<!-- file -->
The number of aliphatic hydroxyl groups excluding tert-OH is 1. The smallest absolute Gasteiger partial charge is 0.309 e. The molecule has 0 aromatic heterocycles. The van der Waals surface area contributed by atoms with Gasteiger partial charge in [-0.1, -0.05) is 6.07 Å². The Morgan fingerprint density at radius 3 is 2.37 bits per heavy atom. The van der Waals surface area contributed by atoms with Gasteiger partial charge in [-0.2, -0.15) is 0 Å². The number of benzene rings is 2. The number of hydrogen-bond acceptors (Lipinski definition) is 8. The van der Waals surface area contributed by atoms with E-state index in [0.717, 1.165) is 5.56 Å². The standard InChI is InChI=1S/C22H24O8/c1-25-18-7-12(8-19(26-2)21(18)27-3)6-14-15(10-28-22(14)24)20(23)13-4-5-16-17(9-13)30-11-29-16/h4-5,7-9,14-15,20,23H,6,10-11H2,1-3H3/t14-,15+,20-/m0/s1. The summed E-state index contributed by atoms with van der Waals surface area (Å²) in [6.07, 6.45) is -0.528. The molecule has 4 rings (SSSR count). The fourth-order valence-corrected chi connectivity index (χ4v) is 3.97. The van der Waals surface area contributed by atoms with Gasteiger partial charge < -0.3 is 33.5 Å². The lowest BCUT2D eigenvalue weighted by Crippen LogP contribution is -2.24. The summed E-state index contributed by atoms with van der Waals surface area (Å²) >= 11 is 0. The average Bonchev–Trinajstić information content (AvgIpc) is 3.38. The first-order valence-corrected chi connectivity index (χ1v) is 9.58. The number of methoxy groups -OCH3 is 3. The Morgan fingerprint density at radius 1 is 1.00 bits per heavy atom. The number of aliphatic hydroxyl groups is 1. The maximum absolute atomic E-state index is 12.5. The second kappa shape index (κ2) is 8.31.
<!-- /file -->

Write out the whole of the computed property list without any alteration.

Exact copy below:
The number of aliphatic hydroxyl groups excluding tert-OH is 1. The smallest absolute Gasteiger partial charge is 0.309 e. The molecule has 0 aromatic heterocycles. The van der Waals surface area contributed by atoms with Gasteiger partial charge in [-0.1, -0.05) is 6.07 Å². The Morgan fingerprint density at radius 3 is 2.37 bits per heavy atom. The van der Waals surface area contributed by atoms with Gasteiger partial charge in [-0.2, -0.15) is 0 Å². The number of benzene rings is 2. The number of hydrogen-bond acceptors (Lipinski definition) is 8. The van der Waals surface area contributed by atoms with E-state index in [0.717, 1.165) is 5.56 Å². The standard InChI is InChI=1S/C22H24O8/c1-25-18-7-12(8-19(26-2)21(18)27-3)6-14-15(10-28-22(14)24)20(23)13-4-5-16-17(9-13)30-11-29-16/h4-5,7-9,14-15,20,23H,6,10-11H2,1-3H3/t14-,15+,20-/m0/s1. The summed E-state index contributed by atoms with van der Waals surface area (Å²) in [6.07, 6.45) is -0.528. The molecule has 4 rings (SSSR count). The fourth-order valence-corrected chi connectivity index (χ4v) is 3.97. The van der Waals surface area contributed by atoms with Gasteiger partial charge < -0.3 is 33.5 Å². The lowest BCUT2D eigenvalue weighted by Crippen LogP contribution is -2.24. The summed E-state index contributed by atoms with van der Waals surface area (Å²) >= 11 is 0. The average Bonchev–Trinajstić information content (AvgIpc) is 3.38. The first-order valence-corrected chi connectivity index (χ1v) is 9.58. The number of methoxy groups -OCH3 is 3. The Morgan fingerprint density at radius 1 is 1.00 bits per heavy atom. The number of aliphatic hydroxyl groups is 1. The maximum absolute atomic E-state index is 12.5. The second kappa shape index (κ2) is 8.31.